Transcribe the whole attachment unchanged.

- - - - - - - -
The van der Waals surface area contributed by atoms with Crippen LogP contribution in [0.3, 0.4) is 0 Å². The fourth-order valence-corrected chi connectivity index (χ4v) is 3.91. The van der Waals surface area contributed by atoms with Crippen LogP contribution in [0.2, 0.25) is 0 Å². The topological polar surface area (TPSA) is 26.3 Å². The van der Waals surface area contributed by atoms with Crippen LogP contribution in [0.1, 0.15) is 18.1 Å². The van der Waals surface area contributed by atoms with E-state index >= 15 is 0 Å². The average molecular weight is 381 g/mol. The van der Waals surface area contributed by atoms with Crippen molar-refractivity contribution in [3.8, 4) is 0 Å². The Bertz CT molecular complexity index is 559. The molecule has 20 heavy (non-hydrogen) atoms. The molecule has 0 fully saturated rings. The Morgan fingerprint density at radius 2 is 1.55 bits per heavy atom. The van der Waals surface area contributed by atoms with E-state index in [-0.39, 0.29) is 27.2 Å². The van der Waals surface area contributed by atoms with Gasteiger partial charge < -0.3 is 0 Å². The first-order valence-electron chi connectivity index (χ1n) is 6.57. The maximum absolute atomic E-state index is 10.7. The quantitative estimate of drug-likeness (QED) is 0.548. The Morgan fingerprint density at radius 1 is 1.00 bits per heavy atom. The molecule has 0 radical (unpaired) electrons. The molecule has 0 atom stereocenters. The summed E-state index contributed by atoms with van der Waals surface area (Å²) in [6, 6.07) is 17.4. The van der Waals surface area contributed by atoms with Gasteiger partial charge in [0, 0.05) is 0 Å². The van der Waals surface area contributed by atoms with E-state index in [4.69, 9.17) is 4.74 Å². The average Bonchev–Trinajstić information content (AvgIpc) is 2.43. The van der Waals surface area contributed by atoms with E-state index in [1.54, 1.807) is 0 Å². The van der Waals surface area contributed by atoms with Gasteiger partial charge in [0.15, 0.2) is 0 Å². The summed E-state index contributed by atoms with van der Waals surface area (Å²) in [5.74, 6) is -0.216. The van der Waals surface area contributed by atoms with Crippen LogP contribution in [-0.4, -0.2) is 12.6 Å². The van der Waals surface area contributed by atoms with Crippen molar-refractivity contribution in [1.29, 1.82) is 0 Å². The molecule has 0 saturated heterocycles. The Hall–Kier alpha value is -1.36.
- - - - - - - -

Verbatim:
The van der Waals surface area contributed by atoms with Crippen LogP contribution in [0.3, 0.4) is 0 Å². The fourth-order valence-corrected chi connectivity index (χ4v) is 3.91. The van der Waals surface area contributed by atoms with Crippen LogP contribution in [0.2, 0.25) is 0 Å². The topological polar surface area (TPSA) is 26.3 Å². The van der Waals surface area contributed by atoms with Crippen LogP contribution in [0.1, 0.15) is 18.1 Å². The van der Waals surface area contributed by atoms with E-state index >= 15 is 0 Å². The average molecular weight is 381 g/mol. The van der Waals surface area contributed by atoms with Crippen molar-refractivity contribution in [3.8, 4) is 0 Å². The Bertz CT molecular complexity index is 559. The molecule has 20 heavy (non-hydrogen) atoms. The molecule has 0 fully saturated rings. The Morgan fingerprint density at radius 2 is 1.55 bits per heavy atom. The van der Waals surface area contributed by atoms with E-state index in [-0.39, 0.29) is 27.2 Å². The van der Waals surface area contributed by atoms with Gasteiger partial charge < -0.3 is 0 Å². The first-order valence-electron chi connectivity index (χ1n) is 6.57. The maximum absolute atomic E-state index is 10.7. The quantitative estimate of drug-likeness (QED) is 0.548. The Morgan fingerprint density at radius 1 is 1.00 bits per heavy atom. The molecule has 0 radical (unpaired) electrons. The molecule has 0 atom stereocenters. The summed E-state index contributed by atoms with van der Waals surface area (Å²) in [6, 6.07) is 17.4. The van der Waals surface area contributed by atoms with Gasteiger partial charge in [0, 0.05) is 0 Å². The van der Waals surface area contributed by atoms with E-state index in [4.69, 9.17) is 4.74 Å². The average Bonchev–Trinajstić information content (AvgIpc) is 2.43. The van der Waals surface area contributed by atoms with E-state index in [1.54, 1.807) is 0 Å². The van der Waals surface area contributed by atoms with Gasteiger partial charge in [0.15, 0.2) is 0 Å². The summed E-state index contributed by atoms with van der Waals surface area (Å²) in [5.74, 6) is -0.216. The van der Waals surface area contributed by atoms with Crippen LogP contribution in [-0.4, -0.2) is 12.6 Å². The van der Waals surface area contributed by atoms with Crippen molar-refractivity contribution in [1.29, 1.82) is 0 Å². The molecule has 0 saturated heterocycles. The Hall–Kier alpha value is -1.36.